Usually, your Social Security is exempt from garnishment. One exception is for child support.
This response is meant to be information only and should not be considered to be legal advice. This information is not meant and should not be construed to be the formation of an attorney client relationship. I practice Virginia Workers compensation law and Social Security Disability law.Ask a similar question
You need to ask this in the family law forum. While your question does not state this, I imagine that the amount of child support was set when your friend was still working. Therefore if there has been a change in income, they need to hire an attorney and go back to court to get the amount change to reflect their new income.
Actual legal advice can only be provided by an attorney licensed in your jurisdiction, with experience in the area of law regarding your question. The information provided is for informational purposes only and is not legal advice.Ask a similar question
Generally, Social Security Disability (SSD) payments under Title II of the Social Security Act are not subject to attachment or other legal process, pursuant to section 207(a) of the Act (42 U.S.C. 407(a)). No other provision of law can override this protection "except to the extent that it does so by express reference to this section." Section 207(b) of the Act, 42 U.S.C. 407(b).
SSD benefits are attachable for child support purposes, because section 207 of the Act is expressly overridden by section 459(a) of the Act (42 U.S.C. 659(a)). Section 459 provides that payments from the Federal government, the entitlement to which is based upon remuneration for employment, are subject to income withholding or other legal process brought by a State IV-D agency or an individual obligee for purposes of enforcing child support obligations. Section 459(h)(1)(A)(ii)(I) of the Act (42 U.S.C. 659(h)(1)(A)(ii)(I)) specifies that payments under Title II of the Act, which includes SSD payments, are considered to be based upon remuneration for employment. Reading these sections together provides that child support is one of the few obligations that can attach to your Social Security disability check. As to the amount taken, as someone else noted, the court may not be able to take as much as they are. Federal law, 15 USC 1673 , limits garnishment regarding child support to a maximum of 65% in most cases. Your friend needs to get back to court to show the court that he is only receiving $770 per month in Social Security disability and hopefully the judge will reduce the amount taken from it for child support.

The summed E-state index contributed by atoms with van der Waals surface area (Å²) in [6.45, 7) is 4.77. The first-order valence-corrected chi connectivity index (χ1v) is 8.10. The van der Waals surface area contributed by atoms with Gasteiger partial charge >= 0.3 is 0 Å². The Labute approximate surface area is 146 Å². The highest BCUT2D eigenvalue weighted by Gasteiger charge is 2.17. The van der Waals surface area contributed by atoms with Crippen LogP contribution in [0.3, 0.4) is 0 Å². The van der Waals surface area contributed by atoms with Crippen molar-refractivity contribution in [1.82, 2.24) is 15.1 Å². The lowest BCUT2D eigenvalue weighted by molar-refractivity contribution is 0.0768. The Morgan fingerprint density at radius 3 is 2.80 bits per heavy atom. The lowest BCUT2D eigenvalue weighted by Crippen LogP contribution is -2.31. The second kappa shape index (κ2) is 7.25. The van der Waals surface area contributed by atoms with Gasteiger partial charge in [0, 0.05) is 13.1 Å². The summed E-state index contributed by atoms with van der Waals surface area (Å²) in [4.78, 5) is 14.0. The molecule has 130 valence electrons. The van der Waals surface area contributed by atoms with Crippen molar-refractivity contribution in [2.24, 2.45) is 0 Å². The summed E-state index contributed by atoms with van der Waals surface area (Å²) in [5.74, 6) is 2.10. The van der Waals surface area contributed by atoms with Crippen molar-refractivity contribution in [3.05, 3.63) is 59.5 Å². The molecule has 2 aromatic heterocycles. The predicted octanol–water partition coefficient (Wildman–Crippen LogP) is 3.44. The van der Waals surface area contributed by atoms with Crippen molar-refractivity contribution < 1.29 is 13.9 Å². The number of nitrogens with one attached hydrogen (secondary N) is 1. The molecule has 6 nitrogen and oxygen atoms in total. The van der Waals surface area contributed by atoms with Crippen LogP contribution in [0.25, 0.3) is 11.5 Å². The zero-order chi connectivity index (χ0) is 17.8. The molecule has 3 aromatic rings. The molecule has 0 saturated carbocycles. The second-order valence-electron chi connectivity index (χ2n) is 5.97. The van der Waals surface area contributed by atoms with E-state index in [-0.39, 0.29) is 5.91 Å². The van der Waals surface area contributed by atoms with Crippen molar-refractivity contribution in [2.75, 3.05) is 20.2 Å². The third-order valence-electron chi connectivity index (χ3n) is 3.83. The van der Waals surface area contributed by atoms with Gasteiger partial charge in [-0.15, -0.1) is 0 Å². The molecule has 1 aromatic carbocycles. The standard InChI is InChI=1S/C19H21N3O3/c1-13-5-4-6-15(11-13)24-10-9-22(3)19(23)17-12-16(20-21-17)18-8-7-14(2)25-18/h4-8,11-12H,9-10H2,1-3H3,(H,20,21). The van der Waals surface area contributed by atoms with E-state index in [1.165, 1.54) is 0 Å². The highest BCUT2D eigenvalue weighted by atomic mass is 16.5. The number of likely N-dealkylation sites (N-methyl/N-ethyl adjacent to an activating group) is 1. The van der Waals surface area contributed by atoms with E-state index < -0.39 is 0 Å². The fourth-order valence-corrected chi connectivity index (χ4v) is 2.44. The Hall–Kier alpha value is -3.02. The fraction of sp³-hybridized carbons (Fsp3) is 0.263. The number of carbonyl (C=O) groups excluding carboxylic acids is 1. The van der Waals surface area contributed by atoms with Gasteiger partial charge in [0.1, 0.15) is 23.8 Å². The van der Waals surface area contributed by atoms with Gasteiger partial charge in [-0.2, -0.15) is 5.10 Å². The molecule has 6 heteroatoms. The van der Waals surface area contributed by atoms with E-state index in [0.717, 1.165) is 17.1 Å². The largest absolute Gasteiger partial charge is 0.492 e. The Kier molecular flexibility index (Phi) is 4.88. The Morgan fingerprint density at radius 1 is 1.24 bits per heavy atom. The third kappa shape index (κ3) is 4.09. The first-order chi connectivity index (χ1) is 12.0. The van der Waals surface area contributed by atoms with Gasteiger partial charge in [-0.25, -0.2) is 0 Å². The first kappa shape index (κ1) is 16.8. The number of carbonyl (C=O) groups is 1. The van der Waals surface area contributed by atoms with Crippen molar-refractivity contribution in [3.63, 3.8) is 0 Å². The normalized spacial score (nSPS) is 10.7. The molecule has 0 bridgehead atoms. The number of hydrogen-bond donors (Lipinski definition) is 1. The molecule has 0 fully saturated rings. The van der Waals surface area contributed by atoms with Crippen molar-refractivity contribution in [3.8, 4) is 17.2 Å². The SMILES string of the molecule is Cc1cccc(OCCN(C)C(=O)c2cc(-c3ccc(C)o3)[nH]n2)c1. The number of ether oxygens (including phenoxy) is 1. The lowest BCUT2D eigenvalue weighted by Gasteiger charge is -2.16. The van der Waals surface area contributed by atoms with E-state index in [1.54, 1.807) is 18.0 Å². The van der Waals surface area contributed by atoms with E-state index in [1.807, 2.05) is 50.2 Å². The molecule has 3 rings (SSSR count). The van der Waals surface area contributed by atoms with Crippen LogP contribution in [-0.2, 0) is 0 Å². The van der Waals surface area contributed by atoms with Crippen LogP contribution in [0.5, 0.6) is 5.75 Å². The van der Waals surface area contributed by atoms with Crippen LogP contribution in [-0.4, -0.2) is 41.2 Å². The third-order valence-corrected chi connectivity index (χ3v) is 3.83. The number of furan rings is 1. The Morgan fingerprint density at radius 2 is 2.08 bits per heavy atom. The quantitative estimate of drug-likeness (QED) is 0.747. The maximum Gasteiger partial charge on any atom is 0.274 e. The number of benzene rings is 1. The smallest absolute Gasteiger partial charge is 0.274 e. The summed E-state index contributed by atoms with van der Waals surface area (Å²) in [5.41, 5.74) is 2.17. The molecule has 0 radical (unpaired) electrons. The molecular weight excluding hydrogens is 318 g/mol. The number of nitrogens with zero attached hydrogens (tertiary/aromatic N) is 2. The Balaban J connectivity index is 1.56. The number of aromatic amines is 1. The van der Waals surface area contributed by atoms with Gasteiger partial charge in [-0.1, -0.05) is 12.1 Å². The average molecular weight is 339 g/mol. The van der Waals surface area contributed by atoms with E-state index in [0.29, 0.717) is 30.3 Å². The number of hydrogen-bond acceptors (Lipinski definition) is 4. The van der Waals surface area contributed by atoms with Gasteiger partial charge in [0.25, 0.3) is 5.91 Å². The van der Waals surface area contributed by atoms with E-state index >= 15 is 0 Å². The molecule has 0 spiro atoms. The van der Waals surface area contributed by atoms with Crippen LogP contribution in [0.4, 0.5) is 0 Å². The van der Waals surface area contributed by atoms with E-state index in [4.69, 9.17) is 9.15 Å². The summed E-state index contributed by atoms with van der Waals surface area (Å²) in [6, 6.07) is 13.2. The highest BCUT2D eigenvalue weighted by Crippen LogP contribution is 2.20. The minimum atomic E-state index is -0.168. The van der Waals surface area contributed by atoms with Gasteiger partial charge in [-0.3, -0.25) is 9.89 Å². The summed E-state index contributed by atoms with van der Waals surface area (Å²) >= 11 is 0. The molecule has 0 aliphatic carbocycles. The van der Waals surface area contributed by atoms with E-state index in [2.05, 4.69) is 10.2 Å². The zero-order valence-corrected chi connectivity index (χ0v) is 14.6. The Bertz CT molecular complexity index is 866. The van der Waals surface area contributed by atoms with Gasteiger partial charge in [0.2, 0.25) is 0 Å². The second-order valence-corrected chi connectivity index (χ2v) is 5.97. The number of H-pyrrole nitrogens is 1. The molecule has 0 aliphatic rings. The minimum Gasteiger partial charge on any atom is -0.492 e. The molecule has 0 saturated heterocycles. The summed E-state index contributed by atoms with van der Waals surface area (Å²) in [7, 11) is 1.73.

Disclaimer: the above does not constitute legal advice and is only an opinion of the author as to current law. You should consult an attorney with questions about your particular situation.Ask a similar question